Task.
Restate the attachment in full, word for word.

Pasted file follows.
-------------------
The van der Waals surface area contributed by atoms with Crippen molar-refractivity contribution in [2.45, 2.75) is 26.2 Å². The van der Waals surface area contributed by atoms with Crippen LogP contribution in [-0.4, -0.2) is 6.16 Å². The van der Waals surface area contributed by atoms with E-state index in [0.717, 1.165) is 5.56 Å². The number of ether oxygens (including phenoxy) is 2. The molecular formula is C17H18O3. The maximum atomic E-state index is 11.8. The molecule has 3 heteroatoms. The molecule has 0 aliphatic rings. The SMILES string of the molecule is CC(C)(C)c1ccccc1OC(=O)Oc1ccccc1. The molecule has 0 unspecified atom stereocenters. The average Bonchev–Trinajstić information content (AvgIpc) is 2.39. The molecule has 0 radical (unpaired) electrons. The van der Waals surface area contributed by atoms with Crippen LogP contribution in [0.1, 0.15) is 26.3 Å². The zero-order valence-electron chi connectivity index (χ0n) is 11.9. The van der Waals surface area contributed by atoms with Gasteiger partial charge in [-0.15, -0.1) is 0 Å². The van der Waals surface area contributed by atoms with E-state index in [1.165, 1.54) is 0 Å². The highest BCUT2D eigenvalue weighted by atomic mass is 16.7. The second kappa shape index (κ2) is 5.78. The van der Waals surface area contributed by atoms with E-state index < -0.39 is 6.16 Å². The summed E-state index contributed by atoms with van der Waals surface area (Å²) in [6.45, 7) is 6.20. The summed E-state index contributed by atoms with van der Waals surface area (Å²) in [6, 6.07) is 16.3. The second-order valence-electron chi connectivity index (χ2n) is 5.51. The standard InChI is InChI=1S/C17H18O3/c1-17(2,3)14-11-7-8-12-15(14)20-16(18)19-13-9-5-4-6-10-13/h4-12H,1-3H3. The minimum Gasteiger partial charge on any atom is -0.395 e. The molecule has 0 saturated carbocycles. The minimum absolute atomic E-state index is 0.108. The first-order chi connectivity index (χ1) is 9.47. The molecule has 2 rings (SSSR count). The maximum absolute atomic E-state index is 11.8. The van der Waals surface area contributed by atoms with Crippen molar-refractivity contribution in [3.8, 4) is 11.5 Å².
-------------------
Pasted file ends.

The van der Waals surface area contributed by atoms with Crippen molar-refractivity contribution in [2.45, 2.75) is 26.2 Å². The van der Waals surface area contributed by atoms with Crippen LogP contribution in [-0.4, -0.2) is 6.16 Å². The van der Waals surface area contributed by atoms with E-state index in [0.717, 1.165) is 5.56 Å². The number of ether oxygens (including phenoxy) is 2. The molecular formula is C17H18O3. The maximum atomic E-state index is 11.8. The molecule has 3 heteroatoms. The molecule has 0 aliphatic rings. The SMILES string of the molecule is CC(C)(C)c1ccccc1OC(=O)Oc1ccccc1. The molecule has 0 unspecified atom stereocenters. The average Bonchev–Trinajstić information content (AvgIpc) is 2.39. The molecule has 0 radical (unpaired) electrons. The van der Waals surface area contributed by atoms with Crippen LogP contribution in [0.1, 0.15) is 26.3 Å². The zero-order valence-electron chi connectivity index (χ0n) is 11.9. The van der Waals surface area contributed by atoms with Gasteiger partial charge in [-0.15, -0.1) is 0 Å². The van der Waals surface area contributed by atoms with E-state index in [1.165, 1.54) is 0 Å². The highest BCUT2D eigenvalue weighted by atomic mass is 16.7. The second kappa shape index (κ2) is 5.78. The van der Waals surface area contributed by atoms with E-state index < -0.39 is 6.16 Å². The summed E-state index contributed by atoms with van der Waals surface area (Å²) in [6.45, 7) is 6.20. The summed E-state index contributed by atoms with van der Waals surface area (Å²) in [6, 6.07) is 16.3. The second-order valence-electron chi connectivity index (χ2n) is 5.51. The standard InChI is InChI=1S/C17H18O3/c1-17(2,3)14-11-7-8-12-15(14)20-16(18)19-13-9-5-4-6-10-13/h4-12H,1-3H3. The minimum Gasteiger partial charge on any atom is -0.395 e. The molecule has 0 saturated carbocycles. The minimum absolute atomic E-state index is 0.108. The first-order chi connectivity index (χ1) is 9.47. The molecule has 2 rings (SSSR count). The maximum absolute atomic E-state index is 11.8. The van der Waals surface area contributed by atoms with Crippen molar-refractivity contribution in [3.8, 4) is 11.5 Å².